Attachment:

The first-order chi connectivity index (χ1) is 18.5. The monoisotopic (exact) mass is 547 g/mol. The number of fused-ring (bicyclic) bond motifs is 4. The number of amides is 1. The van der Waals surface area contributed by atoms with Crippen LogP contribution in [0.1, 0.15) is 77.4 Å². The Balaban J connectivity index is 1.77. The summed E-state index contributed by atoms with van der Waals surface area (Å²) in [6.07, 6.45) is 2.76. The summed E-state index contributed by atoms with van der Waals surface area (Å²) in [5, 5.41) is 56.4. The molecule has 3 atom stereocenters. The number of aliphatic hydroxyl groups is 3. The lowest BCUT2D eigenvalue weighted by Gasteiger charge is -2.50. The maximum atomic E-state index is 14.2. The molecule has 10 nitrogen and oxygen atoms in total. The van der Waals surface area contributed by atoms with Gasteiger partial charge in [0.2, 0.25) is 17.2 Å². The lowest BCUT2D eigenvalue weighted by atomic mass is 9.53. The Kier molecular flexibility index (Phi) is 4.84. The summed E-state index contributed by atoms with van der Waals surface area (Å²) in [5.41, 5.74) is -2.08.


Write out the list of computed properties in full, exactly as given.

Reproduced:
The first-order chi connectivity index (χ1) is 18.5. The monoisotopic (exact) mass is 547 g/mol. The number of fused-ring (bicyclic) bond motifs is 4. The number of amides is 1. The van der Waals surface area contributed by atoms with Crippen LogP contribution in [0.1, 0.15) is 77.4 Å². The Balaban J connectivity index is 1.77. The summed E-state index contributed by atoms with van der Waals surface area (Å²) in [6.07, 6.45) is 2.76. The summed E-state index contributed by atoms with van der Waals surface area (Å²) in [5, 5.41) is 56.4. The molecule has 3 atom stereocenters. The number of aliphatic hydroxyl groups is 3. The lowest BCUT2D eigenvalue weighted by Gasteiger charge is -2.50. The maximum atomic E-state index is 14.2. The molecule has 10 nitrogen and oxygen atoms in total. The van der Waals surface area contributed by atoms with Gasteiger partial charge in [0.2, 0.25) is 17.2 Å². The lowest BCUT2D eigenvalue weighted by atomic mass is 9.53. The Kier molecular flexibility index (Phi) is 4.84. The summed E-state index contributed by atoms with van der Waals surface area (Å²) in [5.41, 5.74) is -2.08.